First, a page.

Once the portfolio of players became large enough, it also took on another quality critical to any successful portfolio – diversification. While some players might be losing at any particular time, others would be winning. The larger the portfolio became, the less likely it was that the entire portfolio would be losing at the same time. As long as the quality of the players in the portfolio was sound, over time the entire portfolio’s true win-rate should emerge.
The biggest downside for Josephy was that maintaining a large portfolio of poker players could, at times, be a capital-intensive endeavor. In fact it required so much cash that Josephy couldn’t go it alone. He partnered with one of his former brokerage clients who also was an adept poker player.
There was a corresponding positive, however. Once in a while one of the players in the portfolio might catch lightning in a bottle and win a high-stakes tournament.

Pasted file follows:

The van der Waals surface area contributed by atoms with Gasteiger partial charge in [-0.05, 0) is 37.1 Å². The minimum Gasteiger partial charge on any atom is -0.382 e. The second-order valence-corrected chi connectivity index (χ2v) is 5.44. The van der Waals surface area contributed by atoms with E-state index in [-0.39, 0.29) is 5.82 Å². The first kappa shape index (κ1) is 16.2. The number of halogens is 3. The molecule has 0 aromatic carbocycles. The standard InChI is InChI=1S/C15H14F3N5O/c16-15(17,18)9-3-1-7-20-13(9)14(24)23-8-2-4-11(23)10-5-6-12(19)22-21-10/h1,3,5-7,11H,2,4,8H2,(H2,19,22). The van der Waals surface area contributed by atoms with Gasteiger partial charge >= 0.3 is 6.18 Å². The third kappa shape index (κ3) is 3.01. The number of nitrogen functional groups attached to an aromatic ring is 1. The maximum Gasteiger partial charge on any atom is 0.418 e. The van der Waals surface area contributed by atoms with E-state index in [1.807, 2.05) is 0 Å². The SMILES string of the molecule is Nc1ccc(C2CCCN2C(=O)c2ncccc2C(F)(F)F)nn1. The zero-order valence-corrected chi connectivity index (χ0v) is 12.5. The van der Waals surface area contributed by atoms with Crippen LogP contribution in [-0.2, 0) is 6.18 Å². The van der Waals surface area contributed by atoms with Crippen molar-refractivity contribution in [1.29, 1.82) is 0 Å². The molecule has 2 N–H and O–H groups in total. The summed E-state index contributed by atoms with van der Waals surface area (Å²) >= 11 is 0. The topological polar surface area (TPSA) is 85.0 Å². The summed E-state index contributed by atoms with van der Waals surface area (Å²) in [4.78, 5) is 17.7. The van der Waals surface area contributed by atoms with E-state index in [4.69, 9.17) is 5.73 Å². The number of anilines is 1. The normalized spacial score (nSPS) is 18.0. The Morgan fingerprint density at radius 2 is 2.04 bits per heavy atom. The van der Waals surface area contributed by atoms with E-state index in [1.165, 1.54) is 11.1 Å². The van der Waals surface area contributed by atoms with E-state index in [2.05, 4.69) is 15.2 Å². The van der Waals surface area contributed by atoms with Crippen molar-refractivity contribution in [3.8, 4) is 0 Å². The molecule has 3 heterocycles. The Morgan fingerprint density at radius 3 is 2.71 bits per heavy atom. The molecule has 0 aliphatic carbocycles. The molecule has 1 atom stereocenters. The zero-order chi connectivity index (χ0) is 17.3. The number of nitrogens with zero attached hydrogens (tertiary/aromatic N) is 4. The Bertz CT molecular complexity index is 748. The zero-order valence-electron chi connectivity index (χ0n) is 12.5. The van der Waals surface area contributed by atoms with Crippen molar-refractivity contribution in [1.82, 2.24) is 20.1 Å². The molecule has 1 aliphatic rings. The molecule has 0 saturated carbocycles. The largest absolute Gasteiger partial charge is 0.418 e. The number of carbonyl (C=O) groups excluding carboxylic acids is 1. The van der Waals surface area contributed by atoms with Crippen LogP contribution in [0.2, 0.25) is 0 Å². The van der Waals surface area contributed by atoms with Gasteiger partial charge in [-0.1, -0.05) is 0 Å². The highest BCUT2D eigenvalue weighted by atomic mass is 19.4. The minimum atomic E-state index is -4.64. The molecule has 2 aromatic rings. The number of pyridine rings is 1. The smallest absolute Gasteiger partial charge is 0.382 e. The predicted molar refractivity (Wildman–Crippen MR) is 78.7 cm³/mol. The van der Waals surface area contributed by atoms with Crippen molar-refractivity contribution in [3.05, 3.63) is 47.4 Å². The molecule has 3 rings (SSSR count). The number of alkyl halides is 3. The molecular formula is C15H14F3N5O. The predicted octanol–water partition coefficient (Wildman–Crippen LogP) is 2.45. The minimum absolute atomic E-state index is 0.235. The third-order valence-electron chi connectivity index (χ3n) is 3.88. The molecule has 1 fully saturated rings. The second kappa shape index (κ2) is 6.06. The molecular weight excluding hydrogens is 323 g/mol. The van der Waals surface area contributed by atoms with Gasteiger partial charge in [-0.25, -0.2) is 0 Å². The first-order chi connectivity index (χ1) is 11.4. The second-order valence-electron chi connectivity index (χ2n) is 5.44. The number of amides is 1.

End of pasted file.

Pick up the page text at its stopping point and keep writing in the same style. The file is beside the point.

In 2007 Josephy made his first well-publicized major score at the World Series of Poker Europe in London. A 19-year-old internet poker phenom from Norway named Annette Obrestad was considering playing the $20,000 Main Event but was nervous about investing so much money in a single poker tournament. Josephy offered to pay Obrestad’s tournament fee in exchange for 50% of her winnings. Obrestad agreed and then went on to win the tournament and the top prize of $2,000,000. She gave half to Josephy as per their agreement.
Two years later, Josephy made another shrewd investment. Near the start of the 2009 World Series of Poker in Las Vegas, a 21-year old from Michigan approached Josephy to inquire about backing. Joe Cada had extensive online poker experience, but a stretch of bad luck leading up to the WSOP savaged his bankroll. Josephy agreed to pay Cada’s tournament fee for several events at the WSOP, including the $10,000 Main Event. As Obrestad had done before him, Cada promised to pay Josephy half of any of his winnings. Joe Cada won the 2009 World Series of Poker Main and $8.5 million. The first person to hug him moments after his win was Cliff Josephy.